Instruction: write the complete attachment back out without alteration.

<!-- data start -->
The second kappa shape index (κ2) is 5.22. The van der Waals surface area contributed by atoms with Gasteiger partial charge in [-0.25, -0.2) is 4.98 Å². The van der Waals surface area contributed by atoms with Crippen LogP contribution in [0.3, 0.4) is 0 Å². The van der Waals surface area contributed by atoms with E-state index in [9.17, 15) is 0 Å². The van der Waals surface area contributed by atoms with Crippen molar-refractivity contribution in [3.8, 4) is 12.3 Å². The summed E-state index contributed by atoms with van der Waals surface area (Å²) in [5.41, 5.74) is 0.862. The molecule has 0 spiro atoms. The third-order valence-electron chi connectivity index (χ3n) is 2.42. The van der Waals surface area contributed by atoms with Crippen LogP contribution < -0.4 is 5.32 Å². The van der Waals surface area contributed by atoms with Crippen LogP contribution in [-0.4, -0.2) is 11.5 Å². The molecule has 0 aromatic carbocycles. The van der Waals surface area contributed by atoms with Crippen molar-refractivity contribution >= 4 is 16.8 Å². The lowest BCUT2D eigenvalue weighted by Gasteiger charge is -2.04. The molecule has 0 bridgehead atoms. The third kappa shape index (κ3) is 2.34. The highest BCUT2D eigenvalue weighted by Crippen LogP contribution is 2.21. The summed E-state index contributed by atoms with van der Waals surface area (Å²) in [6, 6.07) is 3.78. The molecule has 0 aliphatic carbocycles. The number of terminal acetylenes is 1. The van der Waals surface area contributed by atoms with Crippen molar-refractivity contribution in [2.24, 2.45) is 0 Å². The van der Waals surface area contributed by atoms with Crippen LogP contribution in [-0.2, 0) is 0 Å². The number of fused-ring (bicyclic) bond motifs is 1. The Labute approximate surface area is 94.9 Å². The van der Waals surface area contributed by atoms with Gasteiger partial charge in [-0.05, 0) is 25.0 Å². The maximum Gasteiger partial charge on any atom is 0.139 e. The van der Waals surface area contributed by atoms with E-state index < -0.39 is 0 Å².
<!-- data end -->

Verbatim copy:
The second kappa shape index (κ2) is 5.22. The van der Waals surface area contributed by atoms with Gasteiger partial charge in [-0.25, -0.2) is 4.98 Å². The van der Waals surface area contributed by atoms with Crippen LogP contribution in [0.3, 0.4) is 0 Å². The van der Waals surface area contributed by atoms with E-state index in [9.17, 15) is 0 Å². The van der Waals surface area contributed by atoms with Crippen molar-refractivity contribution in [3.8, 4) is 12.3 Å². The summed E-state index contributed by atoms with van der Waals surface area (Å²) in [5.41, 5.74) is 0.862. The molecule has 0 spiro atoms. The third-order valence-electron chi connectivity index (χ3n) is 2.42. The van der Waals surface area contributed by atoms with Crippen LogP contribution < -0.4 is 5.32 Å². The van der Waals surface area contributed by atoms with Crippen LogP contribution in [-0.4, -0.2) is 11.5 Å². The molecule has 0 aromatic carbocycles. The van der Waals surface area contributed by atoms with Crippen molar-refractivity contribution >= 4 is 16.8 Å². The lowest BCUT2D eigenvalue weighted by Gasteiger charge is -2.04. The molecule has 0 bridgehead atoms. The third kappa shape index (κ3) is 2.34. The highest BCUT2D eigenvalue weighted by Crippen LogP contribution is 2.21. The summed E-state index contributed by atoms with van der Waals surface area (Å²) in [6, 6.07) is 3.78. The molecule has 0 aliphatic carbocycles. The number of terminal acetylenes is 1. The van der Waals surface area contributed by atoms with Crippen molar-refractivity contribution in [2.24, 2.45) is 0 Å². The van der Waals surface area contributed by atoms with Crippen LogP contribution in [-0.2, 0) is 0 Å². The number of fused-ring (bicyclic) bond motifs is 1. The Labute approximate surface area is 94.9 Å². The van der Waals surface area contributed by atoms with Gasteiger partial charge in [-0.05, 0) is 25.0 Å². The maximum Gasteiger partial charge on any atom is 0.139 e. The van der Waals surface area contributed by atoms with E-state index < -0.39 is 0 Å².